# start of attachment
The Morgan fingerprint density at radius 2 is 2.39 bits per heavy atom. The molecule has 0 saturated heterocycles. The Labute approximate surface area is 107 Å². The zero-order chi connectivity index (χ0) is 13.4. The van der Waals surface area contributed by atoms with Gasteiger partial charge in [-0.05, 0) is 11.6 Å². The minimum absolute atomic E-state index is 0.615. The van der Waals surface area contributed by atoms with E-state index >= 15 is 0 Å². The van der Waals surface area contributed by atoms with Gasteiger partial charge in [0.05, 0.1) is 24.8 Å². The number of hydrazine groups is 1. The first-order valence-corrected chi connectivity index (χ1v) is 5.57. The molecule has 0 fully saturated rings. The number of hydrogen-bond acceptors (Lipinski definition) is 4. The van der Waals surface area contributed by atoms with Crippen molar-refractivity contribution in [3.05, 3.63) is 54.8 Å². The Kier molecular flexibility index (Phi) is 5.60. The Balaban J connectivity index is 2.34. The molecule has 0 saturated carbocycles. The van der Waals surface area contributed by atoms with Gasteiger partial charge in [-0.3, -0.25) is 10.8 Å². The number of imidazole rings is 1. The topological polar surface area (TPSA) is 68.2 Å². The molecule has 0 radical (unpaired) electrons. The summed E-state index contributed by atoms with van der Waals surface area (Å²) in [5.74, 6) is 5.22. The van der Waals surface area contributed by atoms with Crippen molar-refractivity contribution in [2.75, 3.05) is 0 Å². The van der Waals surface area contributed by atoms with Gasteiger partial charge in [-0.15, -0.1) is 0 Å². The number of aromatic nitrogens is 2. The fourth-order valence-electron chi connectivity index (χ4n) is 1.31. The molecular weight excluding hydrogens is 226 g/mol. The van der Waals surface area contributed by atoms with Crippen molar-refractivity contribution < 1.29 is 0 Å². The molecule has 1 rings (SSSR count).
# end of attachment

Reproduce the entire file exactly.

The Morgan fingerprint density at radius 2 is 2.39 bits per heavy atom. The molecule has 0 saturated heterocycles. The Labute approximate surface area is 107 Å². The zero-order chi connectivity index (χ0) is 13.4. The van der Waals surface area contributed by atoms with Gasteiger partial charge in [-0.05, 0) is 11.6 Å². The minimum absolute atomic E-state index is 0.615. The van der Waals surface area contributed by atoms with E-state index >= 15 is 0 Å². The van der Waals surface area contributed by atoms with Gasteiger partial charge in [0.05, 0.1) is 24.8 Å². The number of hydrazine groups is 1. The first-order valence-corrected chi connectivity index (χ1v) is 5.57. The molecule has 0 fully saturated rings. The number of hydrogen-bond acceptors (Lipinski definition) is 4. The van der Waals surface area contributed by atoms with Crippen molar-refractivity contribution in [3.05, 3.63) is 54.8 Å². The Kier molecular flexibility index (Phi) is 5.60. The Balaban J connectivity index is 2.34. The molecule has 0 saturated carbocycles. The van der Waals surface area contributed by atoms with Gasteiger partial charge in [-0.3, -0.25) is 10.8 Å². The number of imidazole rings is 1. The topological polar surface area (TPSA) is 68.2 Å². The molecule has 0 radical (unpaired) electrons. The summed E-state index contributed by atoms with van der Waals surface area (Å²) in [5.74, 6) is 5.22. The van der Waals surface area contributed by atoms with Crippen molar-refractivity contribution in [2.75, 3.05) is 0 Å². The van der Waals surface area contributed by atoms with Gasteiger partial charge in [-0.15, -0.1) is 0 Å². The number of aromatic nitrogens is 2. The fourth-order valence-electron chi connectivity index (χ4n) is 1.31. The molecular weight excluding hydrogens is 226 g/mol. The van der Waals surface area contributed by atoms with Crippen molar-refractivity contribution < 1.29 is 0 Å². The molecule has 1 rings (SSSR count).